can replace those of solvent atoms of another element.
It can be formed by two elements solute atoms can
substitute for parent solvent atoms in a crystal lattice.
The crystal structure of the solvent is unchanged, but
the lattice may be distorted by the present of the
solute atoms.

For example, in a Cu-Ni solid solution the Cu atoms


can replace the Ni atoms in the solid solution crystal
lattice.
This configuration can be tend to occur when the atoms
do not differ greatly in size and must be quite similar :

• Less than about 15% difference in atomic radii


• The same crystal structure
• Similar electronegativity (the ability of the atom to
attract an electron)
• The same valence.
2.3 SOLUTION
When two components combined they can either remain
separate entities or combine to form a single phase which
is referred to as a solution. Degree to which the two
components mix is referred to as the solubility.
Examples:
Alcohol and water – completely soluble
Hot choc – powder mix soluble in water but limited extent
Oil and vinegar – insoluble liquids can be temporarily mixed

Solutions can also occur in the solid state and with the
same range of solubility as described for liquids.

Examples: Cu and Ni are completely soluble


Zinc has limited solubility in copper
Pb insoluble in copper
2.4 THE PHASE DIAGRAMS

A phase diagram is a graphical representation of the phases


present, composition, and temperature at equilibrium of the
structure of an alloy or ceramics in which the phases are
stable. Phase Diagram most important tools available to
materials scientist and engineers.

2.4.1 Binary Phase Diagrams


A binary phase diagrams consist of two elements in
one alloy. There are three type of phase diagrams:
i. Complete Solid Solution
ii. No Solid Solution
iii. Limited Solid Solution
2.4.2 Binary Phase Diagrams for Complete Solid Solution
This phase diagram shows an isomorphous* system in
which only one solid phase forms. *Isomorphicity means
having same crystal structure or complete solid solublity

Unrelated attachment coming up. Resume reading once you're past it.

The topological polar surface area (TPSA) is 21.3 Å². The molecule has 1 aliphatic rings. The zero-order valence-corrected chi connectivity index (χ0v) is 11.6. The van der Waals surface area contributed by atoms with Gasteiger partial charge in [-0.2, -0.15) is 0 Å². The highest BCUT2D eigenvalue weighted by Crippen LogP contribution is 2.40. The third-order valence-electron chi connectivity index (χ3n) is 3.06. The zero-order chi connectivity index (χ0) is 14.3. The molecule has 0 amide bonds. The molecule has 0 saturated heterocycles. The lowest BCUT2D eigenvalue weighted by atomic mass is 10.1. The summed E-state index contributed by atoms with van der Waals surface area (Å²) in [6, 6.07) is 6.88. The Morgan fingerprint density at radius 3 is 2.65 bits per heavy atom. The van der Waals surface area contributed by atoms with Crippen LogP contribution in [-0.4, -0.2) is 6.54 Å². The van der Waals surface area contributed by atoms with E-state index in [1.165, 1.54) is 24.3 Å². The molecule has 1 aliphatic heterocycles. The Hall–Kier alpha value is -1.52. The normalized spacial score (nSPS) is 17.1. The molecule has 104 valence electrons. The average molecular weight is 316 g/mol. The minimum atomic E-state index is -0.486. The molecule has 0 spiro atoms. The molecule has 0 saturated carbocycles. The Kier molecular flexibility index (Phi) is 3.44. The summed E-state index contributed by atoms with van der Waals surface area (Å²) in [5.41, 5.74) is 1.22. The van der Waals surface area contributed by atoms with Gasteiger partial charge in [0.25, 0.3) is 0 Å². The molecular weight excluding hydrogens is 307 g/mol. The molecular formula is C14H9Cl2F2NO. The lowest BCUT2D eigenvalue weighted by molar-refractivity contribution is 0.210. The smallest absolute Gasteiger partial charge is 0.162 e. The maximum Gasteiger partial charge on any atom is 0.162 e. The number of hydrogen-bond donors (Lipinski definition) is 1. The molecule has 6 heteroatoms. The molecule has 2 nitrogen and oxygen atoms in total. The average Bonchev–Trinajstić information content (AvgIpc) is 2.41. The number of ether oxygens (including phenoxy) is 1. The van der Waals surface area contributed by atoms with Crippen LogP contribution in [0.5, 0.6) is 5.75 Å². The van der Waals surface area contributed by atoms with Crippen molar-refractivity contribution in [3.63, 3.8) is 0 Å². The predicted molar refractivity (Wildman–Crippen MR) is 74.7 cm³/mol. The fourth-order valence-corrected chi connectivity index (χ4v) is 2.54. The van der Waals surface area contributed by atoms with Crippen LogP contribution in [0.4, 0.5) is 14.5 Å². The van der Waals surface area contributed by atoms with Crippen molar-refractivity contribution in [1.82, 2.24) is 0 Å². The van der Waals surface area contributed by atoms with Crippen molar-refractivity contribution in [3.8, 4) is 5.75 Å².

for all composition. Tm,B

The alloy is solid for all


composition at temperature
below Tm,A

The alloy is liquid for all


composition at temperature
above Tm,B

Tm,A
liquidus line
Solidus line
2.4.3 Binary Phase Diagrams for No Solid Solution
The elements are dissimilar that their solubility in other
is nearly can negligible.
The figure below shows element A and B cannot
dissolves with each other. The elements are only
completely soluble in the liquid state but completely
insoluble in the solid state.
Temperature
L
Liquidus line

A+L B+L

Eutectic
temperature Solidus line
Eutectic point
A+B
A B

Composition
2.4.4 Binary Phase Diagrams for Limited Solid Solution
The elements are dissimilar that their solubility in other is
nearly can negligible.

The figure below shows element A and B cannot dissolves


with each other. The elements are only completely soluble in
the liquid state but completely insoluble in the solid state.
Liquidus line

Temperature
Liquid, L

Solidus
Solidus line

α α +L β+L β
line
Eutectic
temperature
Solvus α +β Solvus
line
line Eutectic point
A B
Composition
2.5 THE GIBBS PHASE RULE
Phase diagram describe thermodynamic equilibrium
condition. Number of phases in equilibrium limited by
thermodynamics.
This is described by Gibbs phase rule:
p+f=c+n
p = number of phases present
f = number of degrees of freedom
(state variables : Temperature, Pressure
and composition)
c = no. of components
n = no. of noncompositional variables
(n= 1 for alloy/ceramic, n= 2 for condensate)
Examples
Ice-water-steam : 3 distinct phases

solid
liquid
Pressur
e

gas

Temperature
T1 T2 T3

P1
solid
liqui
Pressur

d
P2
e

Temperature

One phase – two degrees of freedom


solid
liqui
Pressur
d
P2
P1
e

T1 T2
Temperature

Two phases – one degree of freedom


solid
liqui
Pressur

d
P1
e

gas

T1

Temperatur
e
Three phases – zero degree of
freedom
When the degree of freedom is equal to zero, it is called
invariant point.
Phase rule for binary system , c=2 (A and B)

F=3-P

A single phase , P=1 , F=2


- composition and temperature can be changed
independently

Two-phase mixture F=1


- at a given temp, the composition of the liquid and solid
is fixed , given by the liquidus and solidus line
2.6 INTERPRETATION OF PHASE DIAGRAM BY USING
LEVER RULES METHOD

A phase diagram gives the following information:


• The phase present (solids and liquids or combinations)